Consider this: if spacial hearing can localize forward images to angles under 5 degrees, how could it be possible to have a solid center image even a few inches off the center line? The skew in inter-aural timing is enough to smear the image, though obviously that mechanism is frequency dependent.

Some might be completely satisfied with how it works, and be completely happy with ignoring the difference between the sweet spot and the relatively collapsed center image you get out of the sweet spot. But the reality is, you won't get a solid palpable full bandwidth phantom center anywhere but a very well positioned sweet spot in a space that has at least some critical acoustic treatment.

On the multi-channel side, the principle is: if you want a sound to come from there, put a speaker there. You minimize the demands of phantom images, and the listening sweet spot becomes enormous. Then with proper treatment, tambre matching the center becomes a non-issue. The big problem with a multi-channel setup is the lack of audio only recorded material.
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post #8 of 18 Old 07-29-2012, 09:40 AM
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I was running without a center for a while in our basement system. Had a pair of Paradigm Atoms for the mains. It was kind of neat how it seemed like there was a center, even though there wasn't. I still like our setup much better with the CC-190 that I added, though. You tend to get more ambiance out of the mains, because they don't have to handle the center channel audio at the same time.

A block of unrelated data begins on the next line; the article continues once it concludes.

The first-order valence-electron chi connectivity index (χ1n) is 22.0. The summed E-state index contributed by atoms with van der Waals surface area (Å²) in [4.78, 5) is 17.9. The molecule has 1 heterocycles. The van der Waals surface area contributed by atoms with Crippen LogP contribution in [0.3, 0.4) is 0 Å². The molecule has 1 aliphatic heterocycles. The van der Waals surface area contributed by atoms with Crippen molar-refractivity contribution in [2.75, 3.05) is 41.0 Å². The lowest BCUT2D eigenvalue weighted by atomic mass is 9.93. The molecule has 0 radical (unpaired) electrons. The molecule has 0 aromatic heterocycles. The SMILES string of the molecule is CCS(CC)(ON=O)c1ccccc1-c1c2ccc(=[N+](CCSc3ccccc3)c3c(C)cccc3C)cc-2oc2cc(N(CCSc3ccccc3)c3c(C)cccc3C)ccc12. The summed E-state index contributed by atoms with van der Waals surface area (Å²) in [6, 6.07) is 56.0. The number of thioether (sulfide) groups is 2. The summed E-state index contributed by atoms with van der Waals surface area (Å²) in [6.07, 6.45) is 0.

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post #9 of 18 Old 07-31-2012, 09:56 AM
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I think "YMMV" is the best response to the OP. Without details of the physical set up, it is hard to answer the question. There is theory, then there is practice. Experimentation is easy enough. Most AV systems let you choose no CENTER quite easily.

I am in no way an expert here, but this thread caught my attention since I have had the same quesion for my own system, but have not have had the chance to experiment yet.

For my great room setup, TV and speaker locations are dictated by other factors, the wife and furnishings in the room. The house is a chalet with a 25' to the peak ceiling, wood panel walls, exposed beam wood ceiling and a wall of wndows. The 60" TV is in a corner and the seating is an L shaped leather sectional dividing the room in half. My "ideal" seat is in the corner of the sectional. Measured distance to the screen is ~12 feet. Def Tech BP2004 fronts are on either side of the TV pulled forward about 4" (until the wife realizes and tries to push them back.) The Center speaker is a 5-1/4" MTM Waferdale sitting about 10-12" below the screen on the top shelf of the TV stand.

The Def Tech speakers are better quality than the Center speaker (which is surprisingly good). Separation of the Fronts is about 6 feet. Imaging in 2.0 of the BP speakers is fairly wide. So my guess is, when in the corner of the sectional sofa, 13' from each speaker, the system may sound better without a Center speaker because of the better quality of center programming from the better speakers. ( I assume the decoder will send Center channel programming to the Fronts.)

Now that I wrote all of this, I am anxious to test this out tonight. I am interested in any predictions and will post my SUBJECTIVE results soon.
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post #10 of 18 Old 08-01-2012, 05:10 PM - Thread Starter